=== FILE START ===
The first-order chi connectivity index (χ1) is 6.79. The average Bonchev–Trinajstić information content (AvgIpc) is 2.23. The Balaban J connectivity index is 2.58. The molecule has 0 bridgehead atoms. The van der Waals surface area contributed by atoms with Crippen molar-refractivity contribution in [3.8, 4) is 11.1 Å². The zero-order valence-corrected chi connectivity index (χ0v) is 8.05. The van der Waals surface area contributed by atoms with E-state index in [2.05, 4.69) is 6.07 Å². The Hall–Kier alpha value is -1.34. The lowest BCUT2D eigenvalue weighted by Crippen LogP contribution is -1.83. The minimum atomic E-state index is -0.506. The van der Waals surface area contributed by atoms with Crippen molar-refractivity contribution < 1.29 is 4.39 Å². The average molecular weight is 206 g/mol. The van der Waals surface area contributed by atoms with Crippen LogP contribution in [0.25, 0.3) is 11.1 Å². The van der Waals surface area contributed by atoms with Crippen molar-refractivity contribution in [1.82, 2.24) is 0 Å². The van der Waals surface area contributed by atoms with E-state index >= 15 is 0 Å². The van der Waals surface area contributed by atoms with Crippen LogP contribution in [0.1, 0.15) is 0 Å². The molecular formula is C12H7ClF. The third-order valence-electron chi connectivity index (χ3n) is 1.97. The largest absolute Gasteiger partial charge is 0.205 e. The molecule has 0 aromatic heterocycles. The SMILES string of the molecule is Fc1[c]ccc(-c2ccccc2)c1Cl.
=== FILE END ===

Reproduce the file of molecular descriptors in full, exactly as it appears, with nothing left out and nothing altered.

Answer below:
The first-order chi connectivity index (χ1) is 6.79. The average Bonchev–Trinajstić information content (AvgIpc) is 2.23. The Balaban J connectivity index is 2.58. The molecule has 0 bridgehead atoms. The van der Waals surface area contributed by atoms with Crippen molar-refractivity contribution in [3.8, 4) is 11.1 Å². The zero-order valence-corrected chi connectivity index (χ0v) is 8.05. The van der Waals surface area contributed by atoms with E-state index in [2.05, 4.69) is 6.07 Å². The Hall–Kier alpha value is -1.34. The lowest BCUT2D eigenvalue weighted by Crippen LogP contribution is -1.83. The minimum atomic E-state index is -0.506. The van der Waals surface area contributed by atoms with Crippen molar-refractivity contribution < 1.29 is 4.39 Å². The average molecular weight is 206 g/mol. The van der Waals surface area contributed by atoms with Crippen LogP contribution in [0.25, 0.3) is 11.1 Å². The van der Waals surface area contributed by atoms with Crippen molar-refractivity contribution in [1.82, 2.24) is 0 Å². The van der Waals surface area contributed by atoms with E-state index >= 15 is 0 Å². The van der Waals surface area contributed by atoms with Crippen LogP contribution in [0.1, 0.15) is 0 Å². The molecular formula is C12H7ClF. The third-order valence-electron chi connectivity index (χ3n) is 1.97. The largest absolute Gasteiger partial charge is 0.205 e. The molecule has 0 aromatic heterocycles. The SMILES string of the molecule is Fc1[c]ccc(-c2ccccc2)c1Cl.